With each synodic cycle of moon phases lasting 29.5 days, a calendar year offers 12 windows of opportunity to observe the waxing moon (more conveniently timed than the waning moon), and 12 windows for chasing Messier objects in the darker skies around new moon. The Lunar II and Messier Clubs include 100 and 110 targets, respectively, so I need to average nine or ten targets per monthly window. Each window is several nights long, but I will certainly lose some windows to bad weather, travel, and other demands of life. I think it will be a manageable amount of work, I just gotta get out and do it.

I’ll keep you posted. Happy New Year!

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Galileo Club, Part 2: Jupiter’s Moons in Eclipse

November 6, 2009

Galilean_Moons

Task #4 for the Astronomical League’s Galileo Club:

4. 1612 – Jupiter’s moons in eclipse: The objective is to show that in addition to the moons being occulted by Jupiter, they also travel through Jupiter’s shadow and are eclipsed. Observe and sketch, noting the timing, one of Jupiter’s moons during an ingress or egress with Jupiter’s shadow. Callisto or Ganymede is the most dramatic. Two observations should be done.  One should be close to when Jupiter is at opposition. The second should be done when Jupiter is at quadrature (90 degrees from the sun). Note how close to the planet the moon is when the event occurred. (Editor’s note: At least two observations and timings are required.)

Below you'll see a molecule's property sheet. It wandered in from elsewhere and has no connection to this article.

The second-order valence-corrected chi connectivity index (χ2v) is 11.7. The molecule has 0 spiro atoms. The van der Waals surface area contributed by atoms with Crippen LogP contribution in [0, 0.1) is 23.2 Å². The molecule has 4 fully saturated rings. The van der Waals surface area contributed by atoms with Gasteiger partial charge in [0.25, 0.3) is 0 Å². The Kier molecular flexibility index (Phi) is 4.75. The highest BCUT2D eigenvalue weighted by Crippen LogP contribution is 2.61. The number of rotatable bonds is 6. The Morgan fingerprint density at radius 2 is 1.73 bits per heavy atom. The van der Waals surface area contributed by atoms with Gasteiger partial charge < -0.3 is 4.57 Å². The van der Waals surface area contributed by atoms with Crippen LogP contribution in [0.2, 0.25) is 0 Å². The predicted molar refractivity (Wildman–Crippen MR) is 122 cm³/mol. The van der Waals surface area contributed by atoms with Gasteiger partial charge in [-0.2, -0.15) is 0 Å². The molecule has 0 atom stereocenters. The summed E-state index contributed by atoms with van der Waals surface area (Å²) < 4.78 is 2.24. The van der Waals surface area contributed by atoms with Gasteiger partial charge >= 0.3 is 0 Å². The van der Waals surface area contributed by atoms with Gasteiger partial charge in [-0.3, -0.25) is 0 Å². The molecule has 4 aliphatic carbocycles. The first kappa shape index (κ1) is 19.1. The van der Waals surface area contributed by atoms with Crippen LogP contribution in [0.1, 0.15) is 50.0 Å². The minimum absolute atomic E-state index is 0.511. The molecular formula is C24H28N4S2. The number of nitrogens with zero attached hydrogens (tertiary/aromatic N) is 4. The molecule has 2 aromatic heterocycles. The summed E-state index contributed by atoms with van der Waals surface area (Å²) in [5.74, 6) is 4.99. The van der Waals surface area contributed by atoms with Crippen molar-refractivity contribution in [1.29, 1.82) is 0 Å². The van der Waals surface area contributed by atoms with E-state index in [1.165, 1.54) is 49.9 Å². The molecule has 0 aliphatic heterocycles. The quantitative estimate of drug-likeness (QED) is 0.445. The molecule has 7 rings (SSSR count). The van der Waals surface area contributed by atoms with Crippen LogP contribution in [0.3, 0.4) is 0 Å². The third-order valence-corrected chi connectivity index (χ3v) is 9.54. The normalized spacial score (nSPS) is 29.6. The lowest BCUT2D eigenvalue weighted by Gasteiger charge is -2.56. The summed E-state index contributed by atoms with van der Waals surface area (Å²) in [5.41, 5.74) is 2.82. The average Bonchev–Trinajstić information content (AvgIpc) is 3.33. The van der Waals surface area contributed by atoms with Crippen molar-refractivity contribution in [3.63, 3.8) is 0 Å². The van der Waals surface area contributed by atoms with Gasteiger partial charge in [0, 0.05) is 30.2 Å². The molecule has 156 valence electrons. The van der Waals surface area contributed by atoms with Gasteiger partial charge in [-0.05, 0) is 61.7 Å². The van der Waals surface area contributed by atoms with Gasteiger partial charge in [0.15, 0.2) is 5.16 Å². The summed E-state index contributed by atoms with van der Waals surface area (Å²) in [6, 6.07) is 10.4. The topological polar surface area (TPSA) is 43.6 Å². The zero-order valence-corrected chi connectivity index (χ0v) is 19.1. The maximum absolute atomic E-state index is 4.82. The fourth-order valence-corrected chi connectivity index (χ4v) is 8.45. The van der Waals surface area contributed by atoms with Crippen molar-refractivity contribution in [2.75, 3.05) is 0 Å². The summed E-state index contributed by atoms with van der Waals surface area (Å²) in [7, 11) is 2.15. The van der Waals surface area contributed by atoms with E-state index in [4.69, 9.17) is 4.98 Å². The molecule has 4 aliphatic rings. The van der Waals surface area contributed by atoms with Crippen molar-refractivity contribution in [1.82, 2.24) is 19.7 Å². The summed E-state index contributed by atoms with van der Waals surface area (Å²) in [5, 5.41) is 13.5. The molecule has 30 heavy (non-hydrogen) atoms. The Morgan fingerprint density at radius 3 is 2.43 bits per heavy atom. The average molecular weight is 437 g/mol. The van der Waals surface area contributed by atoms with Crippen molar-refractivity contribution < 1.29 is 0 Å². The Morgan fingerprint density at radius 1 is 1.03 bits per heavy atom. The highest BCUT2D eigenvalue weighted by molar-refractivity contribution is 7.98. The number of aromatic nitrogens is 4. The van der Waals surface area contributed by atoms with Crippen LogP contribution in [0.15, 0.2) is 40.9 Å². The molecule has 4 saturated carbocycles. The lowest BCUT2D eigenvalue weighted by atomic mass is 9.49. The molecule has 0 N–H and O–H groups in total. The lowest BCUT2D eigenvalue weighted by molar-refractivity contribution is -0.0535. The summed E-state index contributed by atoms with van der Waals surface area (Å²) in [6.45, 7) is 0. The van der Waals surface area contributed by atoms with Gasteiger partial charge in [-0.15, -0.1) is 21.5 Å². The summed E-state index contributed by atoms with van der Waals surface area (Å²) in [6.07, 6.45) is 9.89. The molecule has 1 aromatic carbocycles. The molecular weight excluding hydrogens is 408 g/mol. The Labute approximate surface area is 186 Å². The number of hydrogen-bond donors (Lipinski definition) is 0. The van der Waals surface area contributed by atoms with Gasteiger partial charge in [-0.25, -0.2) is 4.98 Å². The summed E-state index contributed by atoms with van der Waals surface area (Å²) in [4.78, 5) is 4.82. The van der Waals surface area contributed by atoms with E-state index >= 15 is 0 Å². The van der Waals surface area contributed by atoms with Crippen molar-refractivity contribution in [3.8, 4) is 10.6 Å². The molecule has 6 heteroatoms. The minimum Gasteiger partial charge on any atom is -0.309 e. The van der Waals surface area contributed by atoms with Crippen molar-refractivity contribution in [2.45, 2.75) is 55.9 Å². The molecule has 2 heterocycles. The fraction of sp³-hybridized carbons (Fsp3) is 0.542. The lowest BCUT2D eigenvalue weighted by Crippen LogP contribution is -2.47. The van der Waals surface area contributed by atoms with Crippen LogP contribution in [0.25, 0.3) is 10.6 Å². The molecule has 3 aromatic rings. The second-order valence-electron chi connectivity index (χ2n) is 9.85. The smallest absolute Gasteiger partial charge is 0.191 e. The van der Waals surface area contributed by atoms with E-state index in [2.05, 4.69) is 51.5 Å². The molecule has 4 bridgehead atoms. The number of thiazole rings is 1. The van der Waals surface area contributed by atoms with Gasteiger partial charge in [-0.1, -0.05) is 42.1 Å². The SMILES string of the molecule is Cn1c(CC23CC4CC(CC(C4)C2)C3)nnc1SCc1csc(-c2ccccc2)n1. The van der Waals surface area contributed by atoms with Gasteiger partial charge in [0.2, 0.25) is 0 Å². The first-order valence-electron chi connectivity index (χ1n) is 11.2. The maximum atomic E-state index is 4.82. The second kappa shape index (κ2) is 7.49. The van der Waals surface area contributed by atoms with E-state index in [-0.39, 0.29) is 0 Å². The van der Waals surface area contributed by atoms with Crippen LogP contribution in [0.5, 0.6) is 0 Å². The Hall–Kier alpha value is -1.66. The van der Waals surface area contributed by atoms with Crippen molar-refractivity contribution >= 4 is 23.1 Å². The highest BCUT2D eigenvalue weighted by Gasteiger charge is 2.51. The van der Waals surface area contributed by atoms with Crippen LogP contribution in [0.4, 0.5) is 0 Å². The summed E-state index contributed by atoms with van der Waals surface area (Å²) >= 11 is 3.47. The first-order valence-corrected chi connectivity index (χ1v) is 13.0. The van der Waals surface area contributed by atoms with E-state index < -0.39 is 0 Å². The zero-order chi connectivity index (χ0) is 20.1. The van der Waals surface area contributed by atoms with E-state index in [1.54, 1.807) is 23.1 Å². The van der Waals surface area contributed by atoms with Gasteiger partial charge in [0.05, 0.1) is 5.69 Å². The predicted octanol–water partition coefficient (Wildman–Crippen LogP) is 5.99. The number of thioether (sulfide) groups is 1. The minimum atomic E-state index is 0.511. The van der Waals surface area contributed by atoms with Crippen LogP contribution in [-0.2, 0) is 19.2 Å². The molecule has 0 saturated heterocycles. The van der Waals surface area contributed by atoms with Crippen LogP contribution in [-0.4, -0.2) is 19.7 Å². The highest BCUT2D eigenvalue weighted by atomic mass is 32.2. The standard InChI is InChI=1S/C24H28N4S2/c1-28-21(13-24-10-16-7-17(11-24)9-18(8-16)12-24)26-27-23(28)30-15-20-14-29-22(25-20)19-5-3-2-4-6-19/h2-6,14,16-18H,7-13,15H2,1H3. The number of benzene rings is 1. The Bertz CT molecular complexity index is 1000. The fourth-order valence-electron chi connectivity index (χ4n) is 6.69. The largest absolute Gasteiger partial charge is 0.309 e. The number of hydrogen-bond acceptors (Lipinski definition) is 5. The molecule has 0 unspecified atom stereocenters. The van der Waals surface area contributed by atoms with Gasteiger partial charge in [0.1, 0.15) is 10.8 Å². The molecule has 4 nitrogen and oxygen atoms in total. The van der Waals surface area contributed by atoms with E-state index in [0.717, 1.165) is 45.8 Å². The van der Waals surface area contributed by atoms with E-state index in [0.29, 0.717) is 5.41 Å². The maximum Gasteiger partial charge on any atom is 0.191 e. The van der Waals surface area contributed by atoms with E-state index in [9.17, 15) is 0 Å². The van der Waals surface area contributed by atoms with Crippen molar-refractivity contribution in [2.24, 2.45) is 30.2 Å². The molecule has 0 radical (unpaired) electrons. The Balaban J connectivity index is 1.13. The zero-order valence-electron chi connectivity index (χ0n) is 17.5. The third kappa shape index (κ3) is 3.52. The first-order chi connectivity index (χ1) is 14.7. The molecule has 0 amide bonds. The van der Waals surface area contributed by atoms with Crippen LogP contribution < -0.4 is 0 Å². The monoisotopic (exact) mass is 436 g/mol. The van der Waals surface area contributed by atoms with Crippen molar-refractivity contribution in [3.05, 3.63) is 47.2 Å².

This is one of the ones that needs to be done Real Soon Now, because the eastern quadrature of Jupiter is this coming Tuesday, November 11. After this Jupiter is going to keep heading west and then disappear into the sun’s glare for a while. Western quadrature won’t be for another six months, and then you’ll have to either get up real early or stay up real late to catch it; western quadrature is equivalent in terms of sky position to last quarter moon.

Unless you want to spend all night watching, waiting, and hoping, you’ll want some idea of when to observe to see the entry or exit of a moon from Jupiter’s shadow. So here’s a list of ingressions and egressions for the next week, taken from Sky & Telescope’s Jupiter moon calculator. Sometimes there is an exit with no entrance, because the moon in question went directly behind the planet as seen from Earth; that’s an occultation rather than an eclipse. Everything is listed both by Universal Time (UT), equivalent to Greenwich Mean Time or London time, and Pacific Standard Time (PST). If you live somewhere else, you can look up your offset from UT at this helpful site.